On Wednesday, Hillary Clinton added yet another unlikely endorsement to her list. The Salt Lake Tribune, in a state that typically votes for the Republican presidential candidate by one of the widest margins anywhere in the country, endorsed her.
The publication was very matter of fact about the endorsement, beginning simply by stating that early voting was about to begin in Utah, and it was time to make a choice.
Acknowledging that this year’s front runners are among the most unpopular in modern history, the paper also admitted that “the only candidate who comes close to being qualified and fit for the post is Hillary Clinton.”
It noted Clinton’s simultaneous toughness and willingness to reach out to her colleagues to her left and to her right in order to move the nation forward, pointing to her significant record of resilience and ability to obtain consensus, particularly when she managed to extend health insurance to millions of children.
The Tribune reminds its readers of Clinton’s lifelong commitment to children and public serveice:
“Clinton’s devotion to making the world a better place for the less fortunate, especially children, has been the core of her whole career. She sees the threats of terror abroad, gun violence at home and climate change globally and has plans to address all of that, and more.
She recognizes the unfairness of those who lack access to health care and those at the short end of extreme economic inequality. She would make tax policy more equitable and work to help the poor climb out of their misery.”
It also makes a very important observation when it acknowledges concerns and flaws about Clinton. “There would be with anyone who has danced in the minefield of public life for 40 years.”
The Tribune is also quite perceptive about Trump’s campaign noting that while it started with “some good intentions,” it has become obvious that
“his entire campaign was based on divisive, bigoted and insulting rhetoric. On lies about how bad things are. On a promise to fix things by basically being a dictator. It was all designed to inflame a vocal minority of us who haven’t adjusted to the fact that the America where white males brought home the bacon from secure factory jobs — and didn’t have to deal with a globe of different ethnic backgrounds is gone for good.”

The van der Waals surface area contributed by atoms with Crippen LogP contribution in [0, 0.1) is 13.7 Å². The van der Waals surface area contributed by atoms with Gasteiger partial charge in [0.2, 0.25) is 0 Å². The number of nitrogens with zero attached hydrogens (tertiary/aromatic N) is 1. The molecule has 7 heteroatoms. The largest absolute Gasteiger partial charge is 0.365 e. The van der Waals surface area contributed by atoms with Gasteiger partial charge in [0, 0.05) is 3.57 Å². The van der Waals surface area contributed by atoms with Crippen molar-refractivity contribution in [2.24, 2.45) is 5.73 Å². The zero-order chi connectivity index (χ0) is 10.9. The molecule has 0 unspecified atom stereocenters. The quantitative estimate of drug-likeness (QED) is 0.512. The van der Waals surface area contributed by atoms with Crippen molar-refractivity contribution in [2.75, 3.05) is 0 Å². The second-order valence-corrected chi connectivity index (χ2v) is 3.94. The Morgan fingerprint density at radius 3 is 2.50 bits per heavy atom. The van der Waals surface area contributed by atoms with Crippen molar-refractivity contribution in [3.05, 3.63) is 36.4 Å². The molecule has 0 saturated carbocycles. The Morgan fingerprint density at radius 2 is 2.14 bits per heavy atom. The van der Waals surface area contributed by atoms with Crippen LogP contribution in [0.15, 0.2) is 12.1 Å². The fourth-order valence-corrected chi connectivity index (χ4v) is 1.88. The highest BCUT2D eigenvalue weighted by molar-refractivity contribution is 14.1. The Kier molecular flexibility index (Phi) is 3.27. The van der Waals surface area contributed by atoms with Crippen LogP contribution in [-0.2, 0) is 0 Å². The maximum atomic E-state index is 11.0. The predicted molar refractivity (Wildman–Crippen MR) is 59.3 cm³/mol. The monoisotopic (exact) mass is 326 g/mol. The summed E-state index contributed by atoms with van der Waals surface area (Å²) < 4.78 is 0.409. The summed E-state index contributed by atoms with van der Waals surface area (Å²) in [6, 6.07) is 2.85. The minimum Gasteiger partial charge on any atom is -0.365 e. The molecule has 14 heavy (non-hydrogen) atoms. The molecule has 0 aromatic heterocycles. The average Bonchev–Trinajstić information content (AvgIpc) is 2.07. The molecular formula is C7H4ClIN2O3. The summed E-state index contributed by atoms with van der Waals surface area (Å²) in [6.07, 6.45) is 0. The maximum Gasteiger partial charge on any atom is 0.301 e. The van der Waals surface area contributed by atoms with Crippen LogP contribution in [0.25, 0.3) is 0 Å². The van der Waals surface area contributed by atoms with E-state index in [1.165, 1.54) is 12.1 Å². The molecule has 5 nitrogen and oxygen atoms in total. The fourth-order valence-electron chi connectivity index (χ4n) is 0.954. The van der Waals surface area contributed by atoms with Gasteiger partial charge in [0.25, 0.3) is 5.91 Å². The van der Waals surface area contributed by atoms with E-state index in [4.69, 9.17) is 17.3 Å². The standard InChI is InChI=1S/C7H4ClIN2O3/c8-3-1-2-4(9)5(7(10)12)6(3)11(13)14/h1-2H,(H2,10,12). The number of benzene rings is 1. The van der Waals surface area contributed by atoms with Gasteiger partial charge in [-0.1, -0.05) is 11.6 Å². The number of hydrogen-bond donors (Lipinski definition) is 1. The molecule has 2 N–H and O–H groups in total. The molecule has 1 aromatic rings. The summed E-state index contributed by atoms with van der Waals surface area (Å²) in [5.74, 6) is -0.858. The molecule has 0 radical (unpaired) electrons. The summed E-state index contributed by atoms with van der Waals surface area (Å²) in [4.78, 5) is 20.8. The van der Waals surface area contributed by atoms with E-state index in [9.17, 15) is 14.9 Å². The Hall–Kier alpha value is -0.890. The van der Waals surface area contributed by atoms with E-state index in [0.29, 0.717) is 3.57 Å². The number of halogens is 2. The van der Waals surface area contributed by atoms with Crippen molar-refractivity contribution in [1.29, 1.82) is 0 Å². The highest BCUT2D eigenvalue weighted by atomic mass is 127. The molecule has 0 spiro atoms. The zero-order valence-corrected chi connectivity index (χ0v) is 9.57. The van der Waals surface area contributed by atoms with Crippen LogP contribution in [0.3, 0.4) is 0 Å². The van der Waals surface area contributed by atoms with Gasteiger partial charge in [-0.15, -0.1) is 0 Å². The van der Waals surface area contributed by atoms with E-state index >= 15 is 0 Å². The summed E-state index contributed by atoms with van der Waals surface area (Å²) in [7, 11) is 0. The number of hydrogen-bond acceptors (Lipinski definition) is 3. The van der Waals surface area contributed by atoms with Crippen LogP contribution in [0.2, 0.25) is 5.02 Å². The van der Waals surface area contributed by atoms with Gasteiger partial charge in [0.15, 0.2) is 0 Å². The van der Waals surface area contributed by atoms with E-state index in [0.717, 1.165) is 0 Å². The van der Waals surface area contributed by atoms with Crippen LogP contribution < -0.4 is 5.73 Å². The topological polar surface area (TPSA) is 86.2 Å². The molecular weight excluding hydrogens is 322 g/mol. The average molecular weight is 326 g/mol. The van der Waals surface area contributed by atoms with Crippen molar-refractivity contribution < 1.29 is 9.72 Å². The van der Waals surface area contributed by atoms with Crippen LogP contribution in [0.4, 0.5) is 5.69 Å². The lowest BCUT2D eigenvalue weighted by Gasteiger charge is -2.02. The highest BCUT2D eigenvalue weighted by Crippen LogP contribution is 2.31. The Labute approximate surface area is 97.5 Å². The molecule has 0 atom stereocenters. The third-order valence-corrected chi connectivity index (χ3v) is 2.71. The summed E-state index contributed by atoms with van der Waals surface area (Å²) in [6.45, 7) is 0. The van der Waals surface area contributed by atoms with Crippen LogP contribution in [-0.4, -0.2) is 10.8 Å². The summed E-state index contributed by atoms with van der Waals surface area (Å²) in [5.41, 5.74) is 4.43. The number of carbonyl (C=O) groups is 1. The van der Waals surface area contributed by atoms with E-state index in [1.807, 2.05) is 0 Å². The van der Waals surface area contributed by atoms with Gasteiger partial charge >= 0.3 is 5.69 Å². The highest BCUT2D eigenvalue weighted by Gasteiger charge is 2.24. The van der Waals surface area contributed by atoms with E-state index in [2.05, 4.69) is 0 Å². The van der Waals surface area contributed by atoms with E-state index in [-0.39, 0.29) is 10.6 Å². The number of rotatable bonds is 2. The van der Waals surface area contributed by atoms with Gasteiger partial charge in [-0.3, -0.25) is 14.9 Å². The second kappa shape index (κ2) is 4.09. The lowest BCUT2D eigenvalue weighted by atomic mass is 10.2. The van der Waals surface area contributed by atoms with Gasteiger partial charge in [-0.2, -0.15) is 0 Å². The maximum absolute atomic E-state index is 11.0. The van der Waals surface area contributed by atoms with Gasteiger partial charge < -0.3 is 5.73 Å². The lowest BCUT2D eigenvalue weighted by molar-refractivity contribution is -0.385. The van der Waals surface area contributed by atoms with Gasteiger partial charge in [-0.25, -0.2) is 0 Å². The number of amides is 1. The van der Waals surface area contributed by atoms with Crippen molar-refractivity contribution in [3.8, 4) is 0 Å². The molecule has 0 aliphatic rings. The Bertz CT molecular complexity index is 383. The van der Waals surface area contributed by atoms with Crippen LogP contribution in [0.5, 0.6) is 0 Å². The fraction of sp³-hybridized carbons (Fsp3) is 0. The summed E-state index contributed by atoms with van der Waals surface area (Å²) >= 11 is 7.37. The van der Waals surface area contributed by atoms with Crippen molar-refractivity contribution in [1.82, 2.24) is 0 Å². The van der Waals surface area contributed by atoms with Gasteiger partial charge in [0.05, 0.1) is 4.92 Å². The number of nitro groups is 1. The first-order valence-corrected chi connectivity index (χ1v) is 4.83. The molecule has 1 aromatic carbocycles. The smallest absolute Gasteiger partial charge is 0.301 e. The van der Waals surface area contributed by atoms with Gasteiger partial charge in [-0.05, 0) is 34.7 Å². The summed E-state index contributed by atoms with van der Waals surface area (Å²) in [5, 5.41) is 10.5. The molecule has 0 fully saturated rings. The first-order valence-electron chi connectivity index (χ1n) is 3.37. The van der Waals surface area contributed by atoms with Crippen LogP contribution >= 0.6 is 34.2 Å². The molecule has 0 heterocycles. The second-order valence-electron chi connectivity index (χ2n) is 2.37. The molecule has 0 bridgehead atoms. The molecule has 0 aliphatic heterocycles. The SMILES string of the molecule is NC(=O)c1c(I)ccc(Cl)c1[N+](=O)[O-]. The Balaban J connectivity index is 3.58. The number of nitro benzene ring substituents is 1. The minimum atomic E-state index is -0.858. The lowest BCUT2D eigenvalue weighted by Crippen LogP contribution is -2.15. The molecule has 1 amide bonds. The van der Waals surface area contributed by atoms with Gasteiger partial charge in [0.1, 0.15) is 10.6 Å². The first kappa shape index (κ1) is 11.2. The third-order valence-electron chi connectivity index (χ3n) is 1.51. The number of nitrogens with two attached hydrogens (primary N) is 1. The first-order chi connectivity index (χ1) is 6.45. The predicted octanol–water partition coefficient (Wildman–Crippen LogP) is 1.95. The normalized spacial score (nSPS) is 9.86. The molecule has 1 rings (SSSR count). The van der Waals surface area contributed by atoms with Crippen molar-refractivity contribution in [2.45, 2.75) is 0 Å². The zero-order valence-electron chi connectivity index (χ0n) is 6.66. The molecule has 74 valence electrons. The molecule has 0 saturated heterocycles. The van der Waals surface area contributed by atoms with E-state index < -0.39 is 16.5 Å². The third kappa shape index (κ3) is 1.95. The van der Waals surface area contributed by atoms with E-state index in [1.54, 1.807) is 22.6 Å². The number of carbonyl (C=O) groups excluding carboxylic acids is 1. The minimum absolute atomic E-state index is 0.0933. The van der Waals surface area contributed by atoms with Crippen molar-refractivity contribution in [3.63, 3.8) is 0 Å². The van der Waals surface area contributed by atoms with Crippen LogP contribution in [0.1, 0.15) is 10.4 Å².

The Salt Lake Tribune concludes “Utah Republicans were perceptive enough to reject Trump in their March presidential caucus voting,” the editorial Were they to support Clinton now, even by the narrowest of pluralities, it would send a strong message to the Republican Party to turn their backs on Trumpism and to work with Clinton where they can, rather than devote themselves to blocking her every move.”
While newspaper endorsement do not have the force they may have had decades ago, the flood of conservative endorsements likely is at least a reflection and confirmation of how the voters may be feeling.
Specific to Utah, the Tribune is just the latest shoe to drop. Aside from the fact that Trump did not start out as the most popular Republican — based on his performance in the primary — in the past week, legislators and religious leaders have sought to distance themselves from Donald Trump. This is in addition to the strong opposition of Mitt Romney, who remains very popular in Utah, to Trump.
Even The Desert News, which is owned by the Church of Jesus Christ of Latter-day Saints, called for Trump to resign in an editorial published over the weekend.
A poll released today showed that Utah is very much in play for the presidential election, a very bad sign for Trump, who cannot win the election if he loses even one ‘ruby red’ state like Utah.
The thoughts and opinions expressed here are those of the contributor and do not necessarily reflect the views of Citizen Slant.